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American accents are getting more accented?
Posted: 17 September 2011 05:36 PM   [ Ignore ]
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http://bodyodd.msnbc.msn.com/_news/2011/09/09/7544176-pahking-the-cah-regional-accents-getting-stronger

Pahking the cah? Regional accents getting stronger

Although the United States is an international melting pot and the average American makes a dozen moves in a lifetime, regional accents are alive and well. In fact, regional accents are becoming stronger and more different from each other, says William Labov, a professor of linguistics at the University of Pennsylvania in Philadelphia, although it’s not entirely clear why.

One possibility, says Labov, is that these original sound differences are being exaggerated, like trains moving in opposite directions on two railroad tracks. “The other is that dialect differences have become associated with political differences, so that the Blue States/Red States division comes close to the boundary between the Northern and Midland dialects,” he explains.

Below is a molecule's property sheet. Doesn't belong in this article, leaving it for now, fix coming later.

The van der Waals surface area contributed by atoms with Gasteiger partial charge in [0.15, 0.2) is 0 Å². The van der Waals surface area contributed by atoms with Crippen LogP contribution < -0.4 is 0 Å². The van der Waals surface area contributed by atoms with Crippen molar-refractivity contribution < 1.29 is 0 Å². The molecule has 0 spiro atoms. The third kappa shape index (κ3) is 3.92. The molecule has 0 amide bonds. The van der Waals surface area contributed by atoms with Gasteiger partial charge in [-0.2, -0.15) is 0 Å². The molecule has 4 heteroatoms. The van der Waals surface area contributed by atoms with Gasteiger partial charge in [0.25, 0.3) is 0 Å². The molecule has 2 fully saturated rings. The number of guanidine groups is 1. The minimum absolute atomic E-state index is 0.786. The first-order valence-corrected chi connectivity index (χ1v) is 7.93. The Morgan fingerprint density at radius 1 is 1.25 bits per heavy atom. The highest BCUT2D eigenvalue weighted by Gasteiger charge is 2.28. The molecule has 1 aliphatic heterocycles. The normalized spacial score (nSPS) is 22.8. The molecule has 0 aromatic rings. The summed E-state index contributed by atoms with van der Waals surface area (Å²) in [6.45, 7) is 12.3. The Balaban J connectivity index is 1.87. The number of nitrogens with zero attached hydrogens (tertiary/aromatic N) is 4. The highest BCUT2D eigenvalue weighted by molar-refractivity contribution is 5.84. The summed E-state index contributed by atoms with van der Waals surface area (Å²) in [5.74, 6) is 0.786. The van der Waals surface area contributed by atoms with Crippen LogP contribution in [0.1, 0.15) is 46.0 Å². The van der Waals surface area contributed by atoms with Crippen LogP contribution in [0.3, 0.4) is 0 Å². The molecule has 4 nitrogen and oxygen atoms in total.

Labov says that our dialects change little after age 18 and we tend to retain the accent we grew up with. Young people first match the dialects of their parents, but then they often change to match their peers. These changes, though, are unconscious, he explains.

Linguists say there are about ten major regional accents in the US, such as New England, mid-Atlantic, Inland North, for the cities surrounding the Great Lakes, and the West, the country’s newest dialect. While some people sound more regional than others, everyone has an accent to some degree.